Edit and Create on the Go with Adobe Photoshop Touch for iPad

Edit and Create on the Go with Adobe Photoshop Touch for iPad


On Monday, Adobe launched its Photoshop Touch application for the iPad. This long sought after app runs on the iPad 2, and not on the iPad 1, and it requires that you have iOS 5 installed. The app costs $9.99 which is at the high end of the price range for photo-editing apps in general but Photoshop Touch seems to have got the feature set about right so most people will probably consider it worth the money.

I use the iPad a lot for working with photos I’ve shot using a digital SLR camera in raw and which I’ve resized, converted to jpeg and downloaded to the iPad. Those images I have on the iPad are there because they are funky or because they lend themselves to some artistic play. So, I looked at Photoshop Touch in this light – I wanted to see if it would be part of my iPad image creative workflow. For heavy duty work, Photoshop and Lightroom will remain my tools of trade.

When you launch Photoshop Touch you get two options, viewing the tutorials or doing some work.


There are 10 tutorials that you can work through each of them is project based so you learn the program by learning a technique not by learning how individual tools work. These are text and image tutorials and not video ones, but they are interactive so you can learn as you go.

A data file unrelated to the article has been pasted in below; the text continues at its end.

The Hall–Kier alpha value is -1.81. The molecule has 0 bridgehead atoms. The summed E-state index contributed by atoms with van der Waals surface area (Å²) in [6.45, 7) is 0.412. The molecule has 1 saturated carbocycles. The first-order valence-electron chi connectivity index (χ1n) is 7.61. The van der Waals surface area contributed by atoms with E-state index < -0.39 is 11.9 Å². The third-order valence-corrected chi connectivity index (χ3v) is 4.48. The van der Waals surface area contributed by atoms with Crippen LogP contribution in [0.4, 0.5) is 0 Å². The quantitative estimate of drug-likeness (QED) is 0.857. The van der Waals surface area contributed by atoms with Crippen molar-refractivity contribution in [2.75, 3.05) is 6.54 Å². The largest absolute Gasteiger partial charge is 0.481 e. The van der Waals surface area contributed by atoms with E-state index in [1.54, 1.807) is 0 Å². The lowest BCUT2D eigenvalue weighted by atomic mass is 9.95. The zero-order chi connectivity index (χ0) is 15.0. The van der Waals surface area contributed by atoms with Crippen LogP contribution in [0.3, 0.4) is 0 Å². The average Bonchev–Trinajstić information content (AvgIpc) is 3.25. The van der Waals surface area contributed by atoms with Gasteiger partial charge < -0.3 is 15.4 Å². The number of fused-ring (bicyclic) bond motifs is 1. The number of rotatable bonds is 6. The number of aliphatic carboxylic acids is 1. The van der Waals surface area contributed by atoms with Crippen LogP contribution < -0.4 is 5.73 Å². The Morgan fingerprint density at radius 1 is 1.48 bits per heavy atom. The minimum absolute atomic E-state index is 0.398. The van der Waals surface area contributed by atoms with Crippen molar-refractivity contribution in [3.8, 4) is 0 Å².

The second option is Begin a Project which is where I’ll start. You get the choice of adding an image from your iPad, the Adobe Creative Cloud, the Camera, Google or Facebook. I chose Local Photos then the Photo Library and an image from my iPad.


In the main editing area you’ll find the tools on the left, layers on the right and menus across the top. The program pays lip service only to Photoshop. Some icons are familiar but others are more iPad than Photoshop so Photoshop users may find it a bit confusing where iPad artists will find it more familiar.


You can add multiple images and multiple layers. I wanted to texture this image so I clicked the Add Layer button and selected Photo Layer.


Once you select a second photo you get to size it as you import it – you can also rotate, flip or skew it too. Click Done to proceed to the editing area.


Now, with the layer selected, you can apply adjustments to it.


I chose Curves as this was a texture and I wanted more contrast. There are no adjustment layers so the Curves adjustment is being applied just to the targeted (top) layer. As you can see, you can adjust the RGB composite channel or the individual red, green and blue channels.